There are a lot of opinions on this subject Family Makers Surrogacy is ready to provide some hard facts based on data and reports.
What are SET and DET?
Single Embryo Transfer (SET) in gestational surrogacy is when one embryo, created with the biological material of the Intended Parents, donor eggs or donor sperm is implanted through the IVF process into the uterus of the gestational carrier. In a Double Embryo Transfer (DET) or Multiple Embryo Transfer, 2 or more of the embryos are implanted into the surrogate.
What are the misconceptions about double embryo transfer?
A common misconception that more babies equals more pregnancies also doesn’t hold true. Multiples Pregnancies carry an increased risk of complications like preterm delivery and miscarriage – not to mention the increased risk to the babies and the carrier.
What Are the Risks Associated with a Multiple Embryo Transfer?
high blood pressure of pregnancy.
abnormalities including neural tube defects (like spina bifida), gastrointestinal, and heart abnormalities.
identified, but vanishes (or is miscarried), is a risk. Those that do survive the first trimester are 4 times
more likely to die in pregnancy.
Bed Rest for the Gestational Surrogate
PROM, Postpartum Hemorrhage are much more common in multiple pregnancies. For working moms pursuing surrogacy, many risks listed require physician ordered bedrest during which Intended Parents are financially responsible for all lost wages during that time. Outside of the additional financial obligations, limited activity restrictions can cause significant stress to the Gestational Carrier, as well as burdens on her spouse and on her family.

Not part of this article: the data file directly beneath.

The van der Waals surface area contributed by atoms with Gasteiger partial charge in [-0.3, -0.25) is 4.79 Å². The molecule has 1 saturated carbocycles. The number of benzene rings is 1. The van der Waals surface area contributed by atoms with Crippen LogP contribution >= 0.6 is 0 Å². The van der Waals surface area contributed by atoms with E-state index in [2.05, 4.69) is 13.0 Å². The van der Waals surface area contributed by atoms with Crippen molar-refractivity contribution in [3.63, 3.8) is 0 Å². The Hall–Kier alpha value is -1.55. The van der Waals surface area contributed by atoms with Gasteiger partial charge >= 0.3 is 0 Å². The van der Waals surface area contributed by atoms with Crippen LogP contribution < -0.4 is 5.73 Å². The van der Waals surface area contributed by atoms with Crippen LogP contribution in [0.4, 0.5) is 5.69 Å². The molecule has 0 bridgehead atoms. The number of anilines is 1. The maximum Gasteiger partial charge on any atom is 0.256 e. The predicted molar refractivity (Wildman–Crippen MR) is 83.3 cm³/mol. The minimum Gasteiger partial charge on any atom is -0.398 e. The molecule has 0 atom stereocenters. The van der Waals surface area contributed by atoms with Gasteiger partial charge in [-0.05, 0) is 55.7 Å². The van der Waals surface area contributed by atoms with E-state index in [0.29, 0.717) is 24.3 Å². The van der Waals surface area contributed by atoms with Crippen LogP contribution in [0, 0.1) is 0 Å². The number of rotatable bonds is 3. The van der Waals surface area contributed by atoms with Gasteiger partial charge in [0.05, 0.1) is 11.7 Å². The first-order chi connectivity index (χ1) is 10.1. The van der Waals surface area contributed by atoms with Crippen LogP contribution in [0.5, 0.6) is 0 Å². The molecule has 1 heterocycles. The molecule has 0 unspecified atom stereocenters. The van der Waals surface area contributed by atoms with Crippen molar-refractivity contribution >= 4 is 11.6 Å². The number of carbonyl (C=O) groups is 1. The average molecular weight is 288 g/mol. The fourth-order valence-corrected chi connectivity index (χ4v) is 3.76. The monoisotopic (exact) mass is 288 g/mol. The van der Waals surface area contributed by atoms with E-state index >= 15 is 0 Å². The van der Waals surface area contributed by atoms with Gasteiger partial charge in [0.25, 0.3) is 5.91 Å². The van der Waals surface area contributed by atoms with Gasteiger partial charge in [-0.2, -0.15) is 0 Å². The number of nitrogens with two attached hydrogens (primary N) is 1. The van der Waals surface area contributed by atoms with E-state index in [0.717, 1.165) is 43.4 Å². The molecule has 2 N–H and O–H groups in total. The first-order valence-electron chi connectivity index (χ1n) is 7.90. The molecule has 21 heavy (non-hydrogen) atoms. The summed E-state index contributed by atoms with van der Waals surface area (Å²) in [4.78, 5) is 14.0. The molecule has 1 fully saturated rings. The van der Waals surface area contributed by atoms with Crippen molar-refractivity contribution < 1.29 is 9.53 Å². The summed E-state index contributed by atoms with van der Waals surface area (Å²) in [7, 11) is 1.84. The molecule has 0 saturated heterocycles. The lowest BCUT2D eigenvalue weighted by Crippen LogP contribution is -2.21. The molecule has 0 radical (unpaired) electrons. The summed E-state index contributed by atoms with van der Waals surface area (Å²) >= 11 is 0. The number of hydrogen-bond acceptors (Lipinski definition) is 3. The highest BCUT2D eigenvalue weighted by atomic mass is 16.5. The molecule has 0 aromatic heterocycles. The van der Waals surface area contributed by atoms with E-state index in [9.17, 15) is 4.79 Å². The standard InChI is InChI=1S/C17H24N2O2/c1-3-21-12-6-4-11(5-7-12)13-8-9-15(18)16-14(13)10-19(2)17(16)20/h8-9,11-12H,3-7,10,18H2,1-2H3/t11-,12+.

Preterm Labor & Birth
What is the gestational surrogacy success rate?
In 1995, the number of embryos transferred at one time was 4 – resulting in multiple births 30% of the time. Today, that number is just above 1 embryo – resulting in multiple births less than 10% of the time. Why or how? With improvements in IVF technology and fertility treatments – doctors can now transfer less embryos with a higher birth rate success.
A 2019 report from SART, indicates that there is on average over an 95% success birth rates for full-term births utilizing a gestational carrier with a single embryo transfer.
PGT is often recommended by some fertility clinics because they want to transfer the healthiest embryos. Typically, the best embryo(s) will be transferred during an elective single-embritum transfer (eSET). The remaining embryos will then be frozen. This process only improves the success rate.
As every clinic, embryo, gestational carrier and situation is unique, we highly encourage you to discuss the risks of SET vs DET with your surrogacy agency and your physician to determine what risks would apply to your journey.